Monday, 13 August 2007

Biking over mountains for fun

This blog is becoming far too serious, again, so it's time for some Pennine punishment. On Saturday I got up at 8:30 just so I could do some proper cycling. I was on the road by 9:15, and headed out through Longsight, Belle Vue and Gorton (all the sights), into Hyde and over to Mottram via Godley and Hattersley. At Mottram I took a left, over the hill and then a fast and long descent into Stalybridge. Then out towards Greenfield. A section of the main road was closed here, so I had to follow a diversion that takes you all the way to the valley bottom, before you climb steeply through a housing estate back to the main road. I'm unreasonably annoyed by this, as I know the ride already has plenty of hills. At Greenfield the ride really begins, as you begin the climb past Dove Stones Reservoir onto Saddleworth Moor. This is a longish climb, but not that steep, and I was able to get into a low gear and plod my way up easily enough, though drenched in sweat as the sun came out. You get good views of Dove Stones behind you and to your right before you get onto the featureless moor top.

Then a very fast and long descent into Homfirth, where I stop to have an apple. I'm in West Yorkshire now, and on roads I used to train on when I raced relatively seriously. In Holmfirth, you're really out of good options. You're in the valley bottom, and whichever way you go to get back to Manchester involves some serious climbing. I'm out to prove to myself that I'm fit, so I'm going over Holme Moss. Holme Moss is the highest main road in England, and it climbs about 400 m in 5 km or so. I once rode a 25 mile mountain time trial that started in Homfirth, and I went from Holmebridge to the summit in 22:15. This is not going to happen today.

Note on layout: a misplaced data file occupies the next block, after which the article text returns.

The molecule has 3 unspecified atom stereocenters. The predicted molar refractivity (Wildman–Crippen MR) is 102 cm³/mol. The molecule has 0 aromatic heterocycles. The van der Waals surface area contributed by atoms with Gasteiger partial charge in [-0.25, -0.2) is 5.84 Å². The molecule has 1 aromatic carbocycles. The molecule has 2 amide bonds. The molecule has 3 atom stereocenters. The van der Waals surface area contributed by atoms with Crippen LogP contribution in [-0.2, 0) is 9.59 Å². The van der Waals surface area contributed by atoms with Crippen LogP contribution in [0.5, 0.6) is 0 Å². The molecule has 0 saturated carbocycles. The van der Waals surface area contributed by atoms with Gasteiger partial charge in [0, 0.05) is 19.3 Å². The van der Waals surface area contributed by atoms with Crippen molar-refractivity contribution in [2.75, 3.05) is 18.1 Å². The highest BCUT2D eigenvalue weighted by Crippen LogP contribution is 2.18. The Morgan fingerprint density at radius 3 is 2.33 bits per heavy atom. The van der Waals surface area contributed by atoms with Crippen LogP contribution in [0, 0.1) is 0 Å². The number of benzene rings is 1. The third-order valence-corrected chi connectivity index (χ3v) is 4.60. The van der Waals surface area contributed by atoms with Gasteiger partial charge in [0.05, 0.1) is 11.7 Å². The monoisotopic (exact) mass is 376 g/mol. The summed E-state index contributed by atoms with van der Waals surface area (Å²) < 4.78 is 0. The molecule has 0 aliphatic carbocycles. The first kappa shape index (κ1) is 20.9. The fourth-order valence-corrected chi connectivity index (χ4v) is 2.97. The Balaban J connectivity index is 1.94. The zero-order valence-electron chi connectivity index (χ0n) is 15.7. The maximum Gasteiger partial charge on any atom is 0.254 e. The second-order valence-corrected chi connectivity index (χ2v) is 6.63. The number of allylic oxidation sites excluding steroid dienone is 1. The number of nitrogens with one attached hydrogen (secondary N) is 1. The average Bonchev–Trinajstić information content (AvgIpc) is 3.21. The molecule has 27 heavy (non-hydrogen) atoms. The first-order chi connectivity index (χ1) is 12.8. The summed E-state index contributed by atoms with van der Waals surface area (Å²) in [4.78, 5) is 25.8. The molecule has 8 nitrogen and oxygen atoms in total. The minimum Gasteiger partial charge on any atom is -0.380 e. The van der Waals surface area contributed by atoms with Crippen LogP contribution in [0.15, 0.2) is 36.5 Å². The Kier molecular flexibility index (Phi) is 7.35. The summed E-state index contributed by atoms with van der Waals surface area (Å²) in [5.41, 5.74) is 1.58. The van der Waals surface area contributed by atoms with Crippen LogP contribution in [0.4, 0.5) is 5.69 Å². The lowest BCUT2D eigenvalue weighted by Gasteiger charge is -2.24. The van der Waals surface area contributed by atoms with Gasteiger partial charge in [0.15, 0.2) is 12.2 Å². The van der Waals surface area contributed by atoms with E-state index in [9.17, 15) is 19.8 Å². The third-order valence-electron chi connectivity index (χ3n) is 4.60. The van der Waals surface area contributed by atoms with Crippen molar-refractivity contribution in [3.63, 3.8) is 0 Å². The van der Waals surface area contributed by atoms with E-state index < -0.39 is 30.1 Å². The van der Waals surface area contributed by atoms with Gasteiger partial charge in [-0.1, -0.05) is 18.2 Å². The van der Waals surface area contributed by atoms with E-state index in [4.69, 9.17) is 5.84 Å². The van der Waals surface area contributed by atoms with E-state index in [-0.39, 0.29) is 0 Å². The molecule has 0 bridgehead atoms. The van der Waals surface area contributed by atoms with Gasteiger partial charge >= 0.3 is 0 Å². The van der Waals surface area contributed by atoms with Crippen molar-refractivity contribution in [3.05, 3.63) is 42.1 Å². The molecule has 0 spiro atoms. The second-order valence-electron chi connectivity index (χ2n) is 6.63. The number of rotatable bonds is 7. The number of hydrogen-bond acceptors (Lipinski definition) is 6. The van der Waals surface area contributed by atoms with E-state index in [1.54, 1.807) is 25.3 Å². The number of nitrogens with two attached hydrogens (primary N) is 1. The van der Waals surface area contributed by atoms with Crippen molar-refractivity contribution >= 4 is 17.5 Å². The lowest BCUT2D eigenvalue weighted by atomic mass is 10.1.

I get up the lower half of the climb into Holme village OK, and you get a brief respite through Holme and Lane, and even a short downhill before the serious part of the climb begins. There's a series of hairpins, followed by the last gruelling section to the road summit. I run out of gears far too early, and I'm barely making walking pace by the last section. Every quarter of a mile the distance to summit is painted on the road, and I'm already suffering as I pass the 1 mile to go marker. Goddamnit, I grit my teeth and I get to the summit somehow. Beautiful views over West and South Yorkshire at the top, and then the steep descent to the Woodhead road.

This bit is narrow and lacking in fun as the trucks fly past, and I'm out of water. I head through Tintwistle and into Hollingworth, and start the climb into Mottram. The traffic here is solid, waiting for the lights at the top of the hill, and I ride down the middle of the road. Past Mottram there's a filling station, where I get some cold water down my neck and rest for a couple of minutes. Downhill into Hyde, then back through Gorton and Longsight, and I'm home at 1:30. The ride is only 80 km or so, but I reckon it makes up for it in climbing.

7 comments:

Mich said...

I feel tired just thinking about it :-S 24 km on the city trails is my best ride this summer.
Mich

Paul Wilson said...

Oh, I reckon that 24 km is pretty good going. 80 km over mountains is just daft really, although I should point out that for 'proper' cyclists it would be nothing. A Tour de France mountain stage might be 200 km, and the mountains are significantly higher. They do have better drugs, though.

Jolan Sulinski said...

Congratulations! This is to notify you that Hawk-Handsaw is being considered for the 2007 Best Gratuitous Use of Google Earth Award.

Mich said...

For the record, my best ride was 42 km, not the previously stated 24 km. Kensington to Fish Creek Train Station along the Bow River. Ellie and I convinced Doug that getting the train home was a perfectly acceptable way to finish the bike ride ;-)

Paul Wilson said...

If you'd failed to convince Doug, you would have gone 84 km, and beaten my longest ride of the year by 4 km...

I've heard they have proper mountains in Canada as well.

Mich said...

It's a nice thought, but, Ellie and I were going to catch the train with or without Doug!

Canada does have proper mountains. We saw them (in the distance) from the top of one of the river terraces that got in the way of our otherwise flat bike trail.

George Walks said...

That is impressive paul, good to see that you're back on the bike proper, justifies more beer too.